THE 17th incarnation of the Brisbane Queer Film Festival (BQFF) seeks to uncover what the LGBTI community thinks about identity and how we relate to it.

Now a major feature of the Brisbane Powerhouse’s MELT festival, recently held over the past two weeks, this year’s BQFF which opens tonight follows on 11 days of local and international films.

Despite skirting controversy two years ago following uproar over the banning of a promotional poster, this year’s festival is making a name for itself by focusing on screening LGBTI content that breaks down barriers.

How the LGBTI community asserts itself through identity is a key theme, according to festival director Shannon King.

“It’s tricky to have an overriding theme for a genre based film festival, especially with the title ‘queer’ in it, but this year does point towards identities,” King told the Star Observer.

“How we identify ourselves within the LGBTIQ community at large and within the heteronormative dominated media/community.

“These films collectively have very open and unashamed identities with their central characters, either learning how to identify themselves or how they wish to be identified (oh and also unrequited love is a strong theme this year).”

Without the luxury of travel afforded to organisers of larger film festivals around the world, King looked to inspiration from other festivals.

“For Brisbane, on such a small scale, it really does rely on keeping up to the minute with breaking news on what’s happening in Berlinale, the Teddy awards and the Queer Palm award, and even the people programming those awards,” she said.

“They often have their own history with regards to how they’ve come to be programmers, you can draw from their experience and see what might work for a Brisbane audience.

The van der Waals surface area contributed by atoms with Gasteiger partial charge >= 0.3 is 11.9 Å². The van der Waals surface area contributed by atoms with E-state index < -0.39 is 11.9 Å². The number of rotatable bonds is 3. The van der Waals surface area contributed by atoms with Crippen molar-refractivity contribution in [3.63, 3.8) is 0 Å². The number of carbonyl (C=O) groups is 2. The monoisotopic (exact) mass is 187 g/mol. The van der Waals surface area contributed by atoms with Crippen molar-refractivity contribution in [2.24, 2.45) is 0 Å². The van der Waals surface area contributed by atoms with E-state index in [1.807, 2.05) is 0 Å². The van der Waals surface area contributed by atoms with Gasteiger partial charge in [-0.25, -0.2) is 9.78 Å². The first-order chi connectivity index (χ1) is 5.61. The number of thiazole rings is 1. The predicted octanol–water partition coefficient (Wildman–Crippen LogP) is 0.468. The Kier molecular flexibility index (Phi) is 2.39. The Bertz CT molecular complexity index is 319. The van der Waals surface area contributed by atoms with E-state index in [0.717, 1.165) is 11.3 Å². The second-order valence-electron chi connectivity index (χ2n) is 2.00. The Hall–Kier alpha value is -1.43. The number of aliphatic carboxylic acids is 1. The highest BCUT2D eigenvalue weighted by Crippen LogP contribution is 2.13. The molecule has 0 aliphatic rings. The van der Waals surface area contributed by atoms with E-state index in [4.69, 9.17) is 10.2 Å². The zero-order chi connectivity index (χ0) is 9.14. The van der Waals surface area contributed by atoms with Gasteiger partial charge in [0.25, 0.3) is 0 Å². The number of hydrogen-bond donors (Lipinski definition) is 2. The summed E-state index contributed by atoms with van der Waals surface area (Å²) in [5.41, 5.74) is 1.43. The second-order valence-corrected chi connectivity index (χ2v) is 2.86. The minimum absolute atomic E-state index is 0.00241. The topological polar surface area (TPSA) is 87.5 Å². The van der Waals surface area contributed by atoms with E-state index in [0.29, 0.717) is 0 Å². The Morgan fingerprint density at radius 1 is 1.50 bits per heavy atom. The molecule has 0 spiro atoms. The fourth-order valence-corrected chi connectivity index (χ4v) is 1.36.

“I look to Melbourne and Sydney for their trends and often what their programs of the year prior included. Just drawing on a lot of research from a lot of different festivals internationally is the best way to do it. And to be honest, the queer festivals from around the world have an incredible circuit.”

Still from Remembering the Man

Still from Remembering the Man

Guaranteeing both quantity and quality of local content in Australian film festivals has always been an important feature given the challenges the local industry faces, especially queer films.

King has made sure Australian films comprise a significant portion of this year’s BQFF.

“We open with Brisbane born filmmaker Tim Marshall’s short film Followers this year alongside opening night feature. Tim has been on my radar for some time now, having made his Iris Prize winner short Gorilla and his web series Torso a friend of mine alerted me to,” King said.

“It’s brilliant to have his latest film screening in BQFF. We also include a new short from Anna Helme, Mother’s Not Herself Today, as part of our Queer Shorts program. I am thrilled to have two of my favourite directors of contemporary Australian queer cinema included.

“Features Drown and Remembering The Man are such fine examples of contemporary Australian cinema – Drown focuses on the rife homophobia in contemporary Australian society, this is a rare story so publicly told.

“Documentary Remembering The Man, comes to us from the creators of Ballroom Rules. It is a historical monument, a testament to gay Australia, kept true to form of the Holding The Man lives, novel, play and 2015 feature film. It ties all these together, such an important story, so splendidly preserved.”

This year’s festival has also found a new home in the recently-renovated Brisbane icon New Farm Cinemas, whose retro feel, according to King, ties into one of this year’s festival’s most popular films.

“[I am] so happy to open with another restored classic, 54: The Director’s Cut, a film set during the time of the original cinema venue. It was only a matter of time to have BQFF screen there I feel, it is the perfect location for our festival.”

Ryan Phillippe in '54: The Director's Cut

Ryan Phillippe in ’54: The Director’s Cut

King believes there is enough in this year’s festival to leave audiences with a lasting sense of the strength of the LGBTI community.

“The film going audience is steadfast in this town, and I believe it’s due to the amount of culturally diverse film festivals we have now throughout a year, sharing the screens with mainstream cinema releases,” she said.

“The program shows the strength in LGBTIQ cinema from around the world, that its content is relevant in many countries and cultures, especially for those whose queer freedom is not as privileged as ours in Australia.

“Yet it is also so refreshing to see worldwide films that unashamedly embrace their queers too.”

The BQFF starts today and runs till February 28. For information and tickets, visit brisbanepowerhouse.org/festivals/brisbane-queer-film-festival-2016

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